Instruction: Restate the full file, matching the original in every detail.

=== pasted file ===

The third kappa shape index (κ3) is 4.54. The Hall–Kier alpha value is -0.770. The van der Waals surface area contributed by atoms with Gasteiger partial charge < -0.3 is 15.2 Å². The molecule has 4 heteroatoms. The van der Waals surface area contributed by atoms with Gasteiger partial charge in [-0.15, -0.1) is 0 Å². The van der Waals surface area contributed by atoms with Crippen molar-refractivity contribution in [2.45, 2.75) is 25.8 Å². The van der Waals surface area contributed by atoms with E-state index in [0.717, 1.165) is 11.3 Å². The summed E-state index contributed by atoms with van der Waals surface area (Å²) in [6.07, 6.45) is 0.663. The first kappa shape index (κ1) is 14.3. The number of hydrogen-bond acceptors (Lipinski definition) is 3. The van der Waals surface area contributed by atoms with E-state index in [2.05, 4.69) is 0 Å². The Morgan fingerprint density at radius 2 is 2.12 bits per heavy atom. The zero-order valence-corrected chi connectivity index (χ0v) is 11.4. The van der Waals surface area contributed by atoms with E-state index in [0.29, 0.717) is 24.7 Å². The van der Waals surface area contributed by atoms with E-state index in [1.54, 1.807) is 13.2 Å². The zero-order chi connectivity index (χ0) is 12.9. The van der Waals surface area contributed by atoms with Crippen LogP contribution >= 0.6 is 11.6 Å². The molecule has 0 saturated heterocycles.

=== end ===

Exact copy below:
The third kappa shape index (κ3) is 4.54. The Hall–Kier alpha value is -0.770. The van der Waals surface area contributed by atoms with Gasteiger partial charge < -0.3 is 15.2 Å². The molecule has 4 heteroatoms. The van der Waals surface area contributed by atoms with Gasteiger partial charge in [-0.15, -0.1) is 0 Å². The van der Waals surface area contributed by atoms with Crippen molar-refractivity contribution in [2.45, 2.75) is 25.8 Å². The van der Waals surface area contributed by atoms with E-state index in [0.717, 1.165) is 11.3 Å². The summed E-state index contributed by atoms with van der Waals surface area (Å²) in [6.07, 6.45) is 0.663. The first kappa shape index (κ1) is 14.3. The number of hydrogen-bond acceptors (Lipinski definition) is 3. The van der Waals surface area contributed by atoms with E-state index in [2.05, 4.69) is 0 Å². The Morgan fingerprint density at radius 2 is 2.12 bits per heavy atom. The zero-order valence-corrected chi connectivity index (χ0v) is 11.4. The van der Waals surface area contributed by atoms with E-state index in [0.29, 0.717) is 24.7 Å². The van der Waals surface area contributed by atoms with E-state index in [1.54, 1.807) is 13.2 Å². The zero-order chi connectivity index (χ0) is 12.9. The van der Waals surface area contributed by atoms with Crippen LogP contribution >= 0.6 is 11.6 Å². The molecule has 0 saturated heterocycles.